Roger Federer, Rafael Nadal and the art of saccading

Saccading has an interesting side effect for great players. The more skilled the player, the sooner his eyes leave the ball’s initial path.

When Roger Federer glides to play a forehand, it appears as if he has oodles of time, and relatively speaking this is true.   -  Getty Images

 

At the highest level, sport is about getting to the right place in time. Ice hockey superstar Wayne Gretzky, the “Great One,” asked about his success put it simply: “I skate to where the puck is going to be, not to where it has been.” Pele and Maradona, Messi and Ronaldo might say the same thing — getting to where the ball is going to be, rather than chasing it is what sets them apart.

When Roger Federer serves, it gives his opponent less than half a second to react. There is little time for conscious decision-making from a range of options. Athletes have to react to the starter’s gun — Usain Bolt’s world record 100m of 9.58 came off a reaction time of 0.146 seconds. And he is by no means the fastest off the block!

The philosopher and sports fan David Papineau quotes scientific studies to show that sportsmen who hit moving balls do not keep their eyes on the ball throughout its flight. Instead they follow its path for about 100-200 milliseconds and then “saccade” their eyes (that is, shoot them forward, as he says) to an anticipated later point in the ball’s path. Where the ball is going to be. Our eyes saccade when we make short, jerky movements to enable us to get the whole picture, whether from atop a mountain or while picking out a friend in a crowd.

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Saccading has an interesting side effect for great players. The more skilled the player, the sooner his eyes leave the ball’s initial path. That seems obvious. What is not so obvious is what further research revealed: that for top sportsmen, their eyes saccade till the moment of impact. Both Federer and Nadal focus on the point of contact between the racquet and the ball. This helps them keep their head still, which is fundamental to striking a moving ball, whether in tennis, baseball or cricket.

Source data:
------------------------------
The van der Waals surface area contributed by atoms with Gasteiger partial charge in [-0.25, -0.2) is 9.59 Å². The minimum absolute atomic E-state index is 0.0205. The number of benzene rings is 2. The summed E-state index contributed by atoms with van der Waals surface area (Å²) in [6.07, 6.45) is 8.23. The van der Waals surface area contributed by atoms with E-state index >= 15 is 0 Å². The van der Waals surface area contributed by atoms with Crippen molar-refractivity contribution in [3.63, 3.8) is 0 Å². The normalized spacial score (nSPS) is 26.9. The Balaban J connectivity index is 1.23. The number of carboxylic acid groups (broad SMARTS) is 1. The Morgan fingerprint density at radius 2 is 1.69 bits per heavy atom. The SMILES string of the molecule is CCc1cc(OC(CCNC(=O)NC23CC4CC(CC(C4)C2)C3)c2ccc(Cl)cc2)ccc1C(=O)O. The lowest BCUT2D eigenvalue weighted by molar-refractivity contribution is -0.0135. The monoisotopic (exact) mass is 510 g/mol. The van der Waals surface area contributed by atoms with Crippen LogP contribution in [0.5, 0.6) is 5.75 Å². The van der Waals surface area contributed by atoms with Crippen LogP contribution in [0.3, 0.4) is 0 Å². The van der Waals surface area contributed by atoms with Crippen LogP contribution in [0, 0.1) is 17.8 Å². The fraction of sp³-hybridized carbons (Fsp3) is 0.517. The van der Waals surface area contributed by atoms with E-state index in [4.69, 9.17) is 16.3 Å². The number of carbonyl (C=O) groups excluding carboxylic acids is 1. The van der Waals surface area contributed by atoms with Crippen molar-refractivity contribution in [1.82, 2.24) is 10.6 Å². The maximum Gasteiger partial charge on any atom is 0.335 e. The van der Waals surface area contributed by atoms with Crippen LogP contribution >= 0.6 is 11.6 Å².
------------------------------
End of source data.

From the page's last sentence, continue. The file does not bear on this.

When science confirms what sportsmen have been told since they were children – “keep your head still” – you wonder at the conclusions reached by coaches of the past who had no access to the sophisticated equipment and calculation methods available today.

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Great players also absorb information and process it faster than the journeymen. Which is one reason they don’t appear hurried. When Federer glides to play a forehand, it appears as if he has oodles of time, and relatively speaking this is true. He has worked it out that split second ahead of his opponent. Sport is about the split-second differences.

When a tall fast bowler with a slightly awkward action delivers, the batsman has even less time than a receiver in tennis. He has to judge the pace and bounce of the ball, its likely movement on pitching, its position relative to his feet and the bat, and make dozens of automatic calculations. He gets one sum wrong, and it’s all over.

Perhaps that is why the cricketing lexicon is so full of references to death!